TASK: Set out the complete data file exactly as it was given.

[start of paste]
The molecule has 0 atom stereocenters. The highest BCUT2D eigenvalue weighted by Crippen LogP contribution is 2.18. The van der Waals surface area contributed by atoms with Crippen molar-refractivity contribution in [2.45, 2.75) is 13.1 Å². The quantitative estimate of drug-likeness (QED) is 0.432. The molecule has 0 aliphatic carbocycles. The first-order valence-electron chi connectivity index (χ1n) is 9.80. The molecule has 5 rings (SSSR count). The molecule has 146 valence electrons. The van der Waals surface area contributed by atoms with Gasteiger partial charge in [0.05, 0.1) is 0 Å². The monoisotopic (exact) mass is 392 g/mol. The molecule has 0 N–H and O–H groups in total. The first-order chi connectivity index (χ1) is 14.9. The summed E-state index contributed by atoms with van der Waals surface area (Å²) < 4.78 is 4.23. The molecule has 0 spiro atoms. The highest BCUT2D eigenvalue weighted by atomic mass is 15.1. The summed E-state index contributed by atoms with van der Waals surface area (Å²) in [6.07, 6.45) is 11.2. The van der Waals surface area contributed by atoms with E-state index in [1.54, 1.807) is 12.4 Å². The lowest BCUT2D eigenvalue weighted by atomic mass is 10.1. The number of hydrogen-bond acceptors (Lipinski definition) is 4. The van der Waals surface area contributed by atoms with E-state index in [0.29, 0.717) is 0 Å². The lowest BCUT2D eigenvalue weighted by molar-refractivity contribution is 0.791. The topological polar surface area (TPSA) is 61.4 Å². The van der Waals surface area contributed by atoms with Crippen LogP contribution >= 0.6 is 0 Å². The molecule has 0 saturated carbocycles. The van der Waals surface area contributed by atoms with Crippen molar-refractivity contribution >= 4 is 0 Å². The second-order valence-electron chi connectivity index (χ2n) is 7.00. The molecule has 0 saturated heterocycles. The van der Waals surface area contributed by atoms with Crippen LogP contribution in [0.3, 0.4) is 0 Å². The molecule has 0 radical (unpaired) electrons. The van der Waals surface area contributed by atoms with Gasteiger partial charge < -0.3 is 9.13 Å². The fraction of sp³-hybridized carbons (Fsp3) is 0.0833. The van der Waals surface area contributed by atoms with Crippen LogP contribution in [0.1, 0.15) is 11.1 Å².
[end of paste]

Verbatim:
The molecule has 0 atom stereocenters. The highest BCUT2D eigenvalue weighted by Crippen LogP contribution is 2.18. The van der Waals surface area contributed by atoms with Crippen molar-refractivity contribution in [2.45, 2.75) is 13.1 Å². The quantitative estimate of drug-likeness (QED) is 0.432. The molecule has 0 aliphatic carbocycles. The first-order valence-electron chi connectivity index (χ1n) is 9.80. The molecule has 5 rings (SSSR count). The molecule has 146 valence electrons. The van der Waals surface area contributed by atoms with Gasteiger partial charge in [0.05, 0.1) is 0 Å². The monoisotopic (exact) mass is 392 g/mol. The molecule has 0 N–H and O–H groups in total. The first-order chi connectivity index (χ1) is 14.9. The summed E-state index contributed by atoms with van der Waals surface area (Å²) < 4.78 is 4.23. The molecule has 0 spiro atoms. The highest BCUT2D eigenvalue weighted by atomic mass is 15.1. The summed E-state index contributed by atoms with van der Waals surface area (Å²) in [6.07, 6.45) is 11.2. The van der Waals surface area contributed by atoms with E-state index in [1.54, 1.807) is 12.4 Å². The lowest BCUT2D eigenvalue weighted by atomic mass is 10.1. The number of hydrogen-bond acceptors (Lipinski definition) is 4. The van der Waals surface area contributed by atoms with E-state index in [0.29, 0.717) is 0 Å². The lowest BCUT2D eigenvalue weighted by molar-refractivity contribution is 0.791. The topological polar surface area (TPSA) is 61.4 Å². The van der Waals surface area contributed by atoms with Crippen LogP contribution >= 0.6 is 0 Å². The molecule has 0 saturated carbocycles. The van der Waals surface area contributed by atoms with Crippen molar-refractivity contribution >= 4 is 0 Å². The second-order valence-electron chi connectivity index (χ2n) is 7.00. The molecule has 0 saturated heterocycles. The van der Waals surface area contributed by atoms with Crippen LogP contribution in [0.3, 0.4) is 0 Å². The molecule has 0 radical (unpaired) electrons. The van der Waals surface area contributed by atoms with Gasteiger partial charge < -0.3 is 9.13 Å². The fraction of sp³-hybridized carbons (Fsp3) is 0.0833. The van der Waals surface area contributed by atoms with Crippen LogP contribution in [0.1, 0.15) is 11.1 Å².